I use the time to catch up on tasks at home. This morning I cleaned out and refreshed my little office. It's where I keep bills to be paid and correspondence to complete. I have a bookcase in the kitchen next to the kitchen table. It contains my supplies like printer paper, scanner and printer. It also contains theological CDs that I listen to when I do dishes and cook, like Drive By Pneumatology and Wayne Grudem's Systematic Theology. There are some CDs and tracts and pamphlets I keep there too, intending to pass to someone who expresses a need or asks me a question. I have a nice pencil cup holding my scissors and stapler and pens and markers. My bible and Sunday School book are there too. Headphones and speakers complete the ensemble, lol. For all that it sounds like there is a lo of stuff, there isn't. like to keep thinks streamlined both in fact and in appearance.
I print out sermons or other things I plan to read later, and these pile up on the bottom shelf. Well, a day like today is "later." I organized my papers and looked through them to see what I have. Half of being organized is knowing what you have. The other half is being able to put your hands on it when you need it. I really hate to hear myself saying "I know it's around here somewhere" or worse, "I KNEW I had it all along" when it's too late to have been able to help someone.
I also spent some time this morning paying bills, ugh. The paycheck comes in on the first and goes out on the second. It was nice while it lasted!
I spent some time reorganizing my kitchen counter also. I have 6 Fiestaware mugs that I decided to move, and in so doing, got interested in them again. I decided to use one for my coffee (I have a rigid schedule for coffee mug use- only three are selected and I use them in rotating order.) This might sound weird, but I love the entire ritual of the morning coffee on vacations especially, but any day actually. Part of that is enjoying the feel and weight of the mug I put the coffee in, and the look of it as it steams away next to my laptop on a crocheted coaster. The practical part of this schema is the mug must do a good job of keeping the coffee warm for a period of time, since I take a while to drink it.
In looking up about the Fiesta ware mug I learned that they are Tom and Jerry mugs, which was an egg-alcoholic drink similar to egg nog, popular from the late 1800s through the 1960s.
Happy Heidi explains, "The Tom and Jerry was an alcoholic egg and milk drink, popular in the 30s and 40s. It was served warm from a large bowl in handled mugs. Homer Laughlin had already been producing this mug with a different handle when Fiestaware was being designed. Adopting the ring handle from the general Fiestaware line, the Tom and Jerry mug was born. The distinctive ring handle is all you get for design on the T&J mug (it is one of only two pieces that is without the legendary rings, the other is the dripcut syrup pitcher, that was also borrowed from elsewhere). We use the Tom and Jerry mug for coffee and it's just the perfect size. Nice thick walls keep the coffee warm longer than contemporary cups and it's small size means no waste. These pieces were actually hand shaped with metal tools to achieve the unusual concave shape. The wonderful hourglass shape couldn't be produced by a mold alone, so workers shaped them (thus explaining why some are more curvy and thinner than other mugs). Because of all the handwork there is much variation in the Fiesta pottery pieces. The foot was shaped by hand so they couldn't be marked in the mold so they were also hand-stamped with the Genuine Fiesta glaze stamp (some cups escaped the marking process, so it is not uncommon to also find the T&J mug unmarked). Produced from 1936-1969."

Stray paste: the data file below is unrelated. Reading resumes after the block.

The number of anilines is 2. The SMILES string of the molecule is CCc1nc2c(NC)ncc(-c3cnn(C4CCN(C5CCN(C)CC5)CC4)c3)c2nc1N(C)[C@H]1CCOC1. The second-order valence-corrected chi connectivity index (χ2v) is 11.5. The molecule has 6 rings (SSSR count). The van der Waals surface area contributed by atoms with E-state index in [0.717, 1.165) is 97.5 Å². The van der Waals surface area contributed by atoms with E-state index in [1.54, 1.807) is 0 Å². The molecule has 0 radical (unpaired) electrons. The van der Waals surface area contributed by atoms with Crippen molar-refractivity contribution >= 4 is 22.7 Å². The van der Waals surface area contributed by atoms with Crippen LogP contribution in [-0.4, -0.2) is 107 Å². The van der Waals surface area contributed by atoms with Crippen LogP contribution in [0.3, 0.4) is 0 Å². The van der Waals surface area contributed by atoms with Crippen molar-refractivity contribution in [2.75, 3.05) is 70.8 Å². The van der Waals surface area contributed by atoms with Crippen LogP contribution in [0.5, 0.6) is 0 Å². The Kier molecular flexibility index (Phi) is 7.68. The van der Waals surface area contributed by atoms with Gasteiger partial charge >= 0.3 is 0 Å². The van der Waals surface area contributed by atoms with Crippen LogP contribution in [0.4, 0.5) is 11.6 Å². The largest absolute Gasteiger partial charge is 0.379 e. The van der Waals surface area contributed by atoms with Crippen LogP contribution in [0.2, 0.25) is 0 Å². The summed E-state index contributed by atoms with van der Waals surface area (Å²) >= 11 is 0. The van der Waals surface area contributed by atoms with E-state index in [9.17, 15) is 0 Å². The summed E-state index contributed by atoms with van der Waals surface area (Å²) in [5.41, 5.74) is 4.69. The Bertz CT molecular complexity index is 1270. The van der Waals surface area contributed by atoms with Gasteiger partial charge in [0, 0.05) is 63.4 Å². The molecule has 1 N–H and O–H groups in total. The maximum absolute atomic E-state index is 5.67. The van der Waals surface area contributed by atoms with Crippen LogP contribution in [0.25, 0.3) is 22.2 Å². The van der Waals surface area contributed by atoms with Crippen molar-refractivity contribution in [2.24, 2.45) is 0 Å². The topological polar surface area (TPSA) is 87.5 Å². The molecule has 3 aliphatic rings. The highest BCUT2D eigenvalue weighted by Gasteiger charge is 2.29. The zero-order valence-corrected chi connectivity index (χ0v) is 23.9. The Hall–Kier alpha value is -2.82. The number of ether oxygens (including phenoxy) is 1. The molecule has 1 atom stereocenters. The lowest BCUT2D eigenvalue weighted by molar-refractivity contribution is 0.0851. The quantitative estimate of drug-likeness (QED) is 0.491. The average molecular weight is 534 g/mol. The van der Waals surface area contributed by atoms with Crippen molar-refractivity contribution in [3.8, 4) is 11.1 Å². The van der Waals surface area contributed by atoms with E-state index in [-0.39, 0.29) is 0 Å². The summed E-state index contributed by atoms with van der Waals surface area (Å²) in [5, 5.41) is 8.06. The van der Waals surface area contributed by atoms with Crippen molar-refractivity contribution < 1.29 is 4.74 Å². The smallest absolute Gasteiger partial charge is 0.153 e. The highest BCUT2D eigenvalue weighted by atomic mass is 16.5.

If it supposed to keep the beverage warm for a long time I decided to test that, and so added another mug tot he rotation. I am also looking up the evolution of Homer Laughlin hand stamps on the bottom so I can see if these are indeed vintage Fiestaware or are the newer version. I believe they are original-vintage. Looking up these things is a fun way for me to go antiquing. I don't have to leave the house.
In looking up stuff about the Homer Laughlin Comany, the company that makes Fiestaware, I learned that they employ 1100 skilled workers in a 37 acre facility, the largest domestic pottery making company in the US even today. In watching a Company vintage movie from the thirties, we see that they had a 300' long continuous tunnel for a kiln. The ware was baked in the tunnel for many hours.
Here is the backstamp on my mugs. I can't find an exact description of this one online, but I hope it is the vintage stamp. If it is not please let me know. I think the colors indicate that they may not be vintage, especially the plum mug. And they don't have that gentle hourglass, concave shape, and there are three rings on the rim where the older ones don't have that. The photo of the Tom & Jerry mug above is from Happy Heidi, and IS vintage, so those few differences between hers and mine may make the difference. I dunno. I just think they are pretty.
I've got the colors purple, orange, yellow, forest green, red and cobalt.
So that is a vacation day!Potting around, investigating this N that, not much but just right.